Stories do not arise from chaos, but rather from pre-existing order. The landscape must be civilized before people have leisure to tell stories. But more importantly, story has its own landscape. Everything in it is manmade. People exposed only to a natural environment cannot conceive of stories. The idea of creating an artificial world by stringing words together is impossibly farfetched until you have been exposed for long periods to an artificial physical world. First man domesticates nature, then man domesticates the inside of his own head.
* * * *
In the second book of the Iliad, Agamemnon receives a dream promising easy victory over Troy after nine years of failure. When he recounts the dream to the Greek elders, they all agree to a purely mythic interpretation: the dream is god-sent and means exactly what it says. On this totally irrational basis they intend to continue the war. But Agamemnon shrewdly understands that after nine years of fruitless hardship the common soldiers may not be mythically swayed with the same blind faith as their lords. He gathers the troops (Homer compares them to swarming bees) and, in a surprising move, tells them the exact opposite of the message in the dream. Agamemnon announces that the cause is hopeless and nothing remains but to return home in shame. Homer makes explicit Agamemnon's intention to "first make trial of them in speech, as is right" (prota d' egon epesin peiresomai, e themis esti); but the result exceeds anticipation as the rank and file rush to the ships. This is a greater crisis than the desertion of Achilles. Agamemnon cannot eat his own words, and his army is disintegrating because of them!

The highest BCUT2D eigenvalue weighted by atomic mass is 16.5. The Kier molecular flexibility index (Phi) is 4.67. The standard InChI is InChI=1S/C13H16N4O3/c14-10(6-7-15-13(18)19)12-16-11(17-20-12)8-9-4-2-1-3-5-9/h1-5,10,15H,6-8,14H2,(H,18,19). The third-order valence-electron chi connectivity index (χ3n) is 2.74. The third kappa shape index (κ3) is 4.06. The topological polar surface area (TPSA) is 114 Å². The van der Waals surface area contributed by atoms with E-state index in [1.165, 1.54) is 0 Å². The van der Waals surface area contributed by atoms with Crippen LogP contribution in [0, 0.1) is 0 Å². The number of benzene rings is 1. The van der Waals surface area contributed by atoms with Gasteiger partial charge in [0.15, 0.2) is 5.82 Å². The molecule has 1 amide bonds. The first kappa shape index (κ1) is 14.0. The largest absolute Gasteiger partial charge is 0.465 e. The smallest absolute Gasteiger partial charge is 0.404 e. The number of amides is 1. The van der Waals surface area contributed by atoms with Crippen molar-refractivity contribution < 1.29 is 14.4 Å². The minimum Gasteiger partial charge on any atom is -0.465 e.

What occurs next is a crucial transition in world history. The mythic world view which motivated and sustained the Greeks has become insufficient. (Even Homer does not believe in it - for he tells us that the dream of easy victory sent by Zeus was a false dream.) Agamemnon temporarily passes his staff of command to Odysseus - the wiliest of the Greek generals - who tells the Greek commanders one by one that Agamemnon was not serious and meant to speak further - or as our politicians would say, "place his words in proper context." When Odysseus meets a common soldier determined to take Agamemnon's words at face value, he uses the staff to hit him. Now Homer has made special note of this staff, reciting its provenance from the gods: it was made by Hephaestos, given to Zeus, who gave it to Agreiphontes, who gave it to Hermes, who gave it to Pelops "driver of horses" who gave it to Atreus "shepherd of the host" who left it to Thyestes "rich in flocks" who left it to Agamemnon. But whatever mystical import attaches to the divine staff has vanished, as Odysseus can do no more with it than beat people over the head.
Finally in extremis, Odysseus uses something more compelling than the staff; he uses a story. He tells the rank and file that when they were sailing to Troy nine years earlier, an omen occurred: a sacred snake climbed a sacred tree and ate nine sacred birds, or something to that effect. And only now do we realize that the nine birds were nine years; and how long have we been at Troy - nine years! And with the nine years up that means we will take the city! Homer says that the common men "praised the words of the godlike Odysseus" (mython epainesantes Odysseos theoio). The same men who minutes earlier were eager to give up the fight are now just as eager to continue it.